To minimize the risk of thermal runaway, burn-in testing has often been preceded by the sorting of the DUTs into groups of low, medium, and high static current devices. Each BIB is then used to burn-in only devices from a single group of devices at a temperature that minimizes the likelihood of thermal runaway for that device group. A drawback to this approach is that a device having a low static current may have reliability specifications that require a chamber environmental temperature that is higher than that which is used to test the device. This means that some devices cannot be tested at the temperature that is dictated by their reliability specifications. Another drawback to this approach is that it requires the additional test step of sorting the DUTs by static current level, a step involving a considerable amount of man and machine time that increases the production cost of the device.

SUMMARY OF THE INVENTION

The present invention addresses the aforementioned problems by a novel method and apparatus for burn-in testing an electronic device. The present invention increases the negative thermal feedback that works against positive thermal feed back (thermal runway) in order to lower the equilibrium temperature of electronic devices during burn-in.

In addition to the usual burn-in set up (BIB, sockets, DUTs), a thermally conductive sheet is placed atop the DUTs. This sheet helps to conduct heat away from the DUTs and into the environment of the chamber during burn-in. Since the sheet is thermally conductive and has a larger surface area than the total surface area of the DUTs alone, each DUT in contact with the sheet achieves a lower equilibrium temperature during burn-in than without the sheet. In particular, without the sheet, the equilibrium temperature of each device is typically 15–60° C. higher than the ambient chamber temperature. By constructing the sheet using an appropriate material, the equilibrium temperature of each DUT can be lowered to no more than 10–15° C. above the ambient chamber temperature. This lowering of each device's equilibrium temperature helps to minimize thermal runaway.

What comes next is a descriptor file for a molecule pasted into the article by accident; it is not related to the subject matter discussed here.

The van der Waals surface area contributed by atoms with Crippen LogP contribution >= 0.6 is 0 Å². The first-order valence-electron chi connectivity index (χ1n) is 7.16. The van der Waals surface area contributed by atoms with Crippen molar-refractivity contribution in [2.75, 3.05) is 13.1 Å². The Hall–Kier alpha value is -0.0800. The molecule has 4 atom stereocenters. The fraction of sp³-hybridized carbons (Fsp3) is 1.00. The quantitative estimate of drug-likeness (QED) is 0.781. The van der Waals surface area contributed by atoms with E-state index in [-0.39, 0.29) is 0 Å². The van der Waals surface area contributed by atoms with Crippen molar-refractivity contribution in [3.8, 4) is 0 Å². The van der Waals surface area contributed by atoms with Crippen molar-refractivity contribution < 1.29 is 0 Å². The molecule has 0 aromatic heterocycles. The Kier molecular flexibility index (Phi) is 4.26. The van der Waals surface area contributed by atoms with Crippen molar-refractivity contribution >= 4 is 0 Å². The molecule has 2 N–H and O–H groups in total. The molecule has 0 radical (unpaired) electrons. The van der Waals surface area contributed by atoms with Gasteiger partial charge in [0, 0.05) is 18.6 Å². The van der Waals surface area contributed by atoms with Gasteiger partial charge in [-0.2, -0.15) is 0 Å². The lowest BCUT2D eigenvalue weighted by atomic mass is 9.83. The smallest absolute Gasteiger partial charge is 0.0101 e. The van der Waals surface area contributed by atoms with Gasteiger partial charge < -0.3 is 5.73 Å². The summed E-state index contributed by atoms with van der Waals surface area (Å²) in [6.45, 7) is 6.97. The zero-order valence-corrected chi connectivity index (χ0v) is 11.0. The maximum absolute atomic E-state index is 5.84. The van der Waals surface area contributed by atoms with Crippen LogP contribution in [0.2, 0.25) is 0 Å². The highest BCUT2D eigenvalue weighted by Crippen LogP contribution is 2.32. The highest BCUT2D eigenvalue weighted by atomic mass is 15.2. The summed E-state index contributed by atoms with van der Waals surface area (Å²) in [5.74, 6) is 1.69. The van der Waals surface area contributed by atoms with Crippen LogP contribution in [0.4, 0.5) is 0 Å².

In addition to lowering the equilibrium temperature of each DUT, the thermally conductive sheet also serves to equalize all the devices' different equilibrium temperatures. Without the sheet, each DUT typically achieves an equilibrium temperature different from the other devices on the same BIB in the same burn-in oven. Because the sheet is in contact with each of the DUTs, it dissipates more heat from a DUT with a high static current and less heat from a DUT with a low static current. As a result, all of the DUTs upon which the sheet sits achieve the same or relatively similar equilibrium temperature. Because all the DUTs achieve the same equilibrium temperature, DUTs having significantly different static currents can be tested on a single BIB and at a single chamber temperature, thus making it unnecessary to sort the devices into different static current device groups. By removing the requirement for grouping devices based upon their static current, the sheet makes it possible to test together devices of different static current groupings that require the same temperature for reliability specifications. This allows for more efficient and accurate testing of electronic devices.